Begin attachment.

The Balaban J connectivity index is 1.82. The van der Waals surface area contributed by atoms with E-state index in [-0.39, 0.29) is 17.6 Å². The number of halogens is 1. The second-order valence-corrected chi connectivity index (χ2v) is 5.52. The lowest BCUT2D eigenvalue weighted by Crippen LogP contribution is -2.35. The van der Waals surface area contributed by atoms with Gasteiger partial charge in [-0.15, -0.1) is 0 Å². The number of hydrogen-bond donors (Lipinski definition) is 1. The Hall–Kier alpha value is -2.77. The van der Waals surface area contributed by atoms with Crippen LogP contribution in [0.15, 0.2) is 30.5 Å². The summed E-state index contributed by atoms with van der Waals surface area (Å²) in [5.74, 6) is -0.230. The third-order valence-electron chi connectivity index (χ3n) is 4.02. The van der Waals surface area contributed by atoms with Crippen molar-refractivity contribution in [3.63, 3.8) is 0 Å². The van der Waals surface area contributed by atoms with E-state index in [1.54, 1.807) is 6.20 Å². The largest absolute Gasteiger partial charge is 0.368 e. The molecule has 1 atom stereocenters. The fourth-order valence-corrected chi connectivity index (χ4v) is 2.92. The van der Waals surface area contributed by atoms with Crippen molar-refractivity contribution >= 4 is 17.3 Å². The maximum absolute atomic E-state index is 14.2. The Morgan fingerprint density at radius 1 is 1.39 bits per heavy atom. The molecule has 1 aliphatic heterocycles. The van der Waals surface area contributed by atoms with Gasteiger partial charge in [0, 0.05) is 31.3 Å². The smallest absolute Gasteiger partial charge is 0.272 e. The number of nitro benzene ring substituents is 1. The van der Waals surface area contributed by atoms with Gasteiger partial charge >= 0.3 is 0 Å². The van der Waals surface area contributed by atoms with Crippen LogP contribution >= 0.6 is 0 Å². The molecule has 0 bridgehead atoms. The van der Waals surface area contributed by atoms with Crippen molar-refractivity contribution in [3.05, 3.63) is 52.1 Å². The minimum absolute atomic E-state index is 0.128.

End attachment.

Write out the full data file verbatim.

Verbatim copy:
The Balaban J connectivity index is 1.82. The van der Waals surface area contributed by atoms with E-state index in [-0.39, 0.29) is 17.6 Å². The number of halogens is 1. The second-order valence-corrected chi connectivity index (χ2v) is 5.52. The lowest BCUT2D eigenvalue weighted by Crippen LogP contribution is -2.35. The van der Waals surface area contributed by atoms with Gasteiger partial charge in [-0.15, -0.1) is 0 Å². The number of hydrogen-bond donors (Lipinski definition) is 1. The Hall–Kier alpha value is -2.77. The van der Waals surface area contributed by atoms with Crippen LogP contribution in [0.15, 0.2) is 30.5 Å². The summed E-state index contributed by atoms with van der Waals surface area (Å²) in [5.74, 6) is -0.230. The third-order valence-electron chi connectivity index (χ3n) is 4.02. The van der Waals surface area contributed by atoms with Crippen molar-refractivity contribution in [3.63, 3.8) is 0 Å². The van der Waals surface area contributed by atoms with E-state index in [1.54, 1.807) is 6.20 Å². The largest absolute Gasteiger partial charge is 0.368 e. The molecule has 1 atom stereocenters. The fourth-order valence-corrected chi connectivity index (χ4v) is 2.92. The van der Waals surface area contributed by atoms with Crippen molar-refractivity contribution >= 4 is 17.3 Å². The maximum absolute atomic E-state index is 14.2. The Morgan fingerprint density at radius 1 is 1.39 bits per heavy atom. The molecule has 1 aliphatic heterocycles. The van der Waals surface area contributed by atoms with Gasteiger partial charge in [0, 0.05) is 31.3 Å². The smallest absolute Gasteiger partial charge is 0.272 e. The number of nitro benzene ring substituents is 1. The van der Waals surface area contributed by atoms with Gasteiger partial charge >= 0.3 is 0 Å². The van der Waals surface area contributed by atoms with Crippen LogP contribution >= 0.6 is 0 Å². The molecule has 0 bridgehead atoms. The van der Waals surface area contributed by atoms with Crippen molar-refractivity contribution in [3.05, 3.63) is 52.1 Å². The minimum absolute atomic E-state index is 0.128.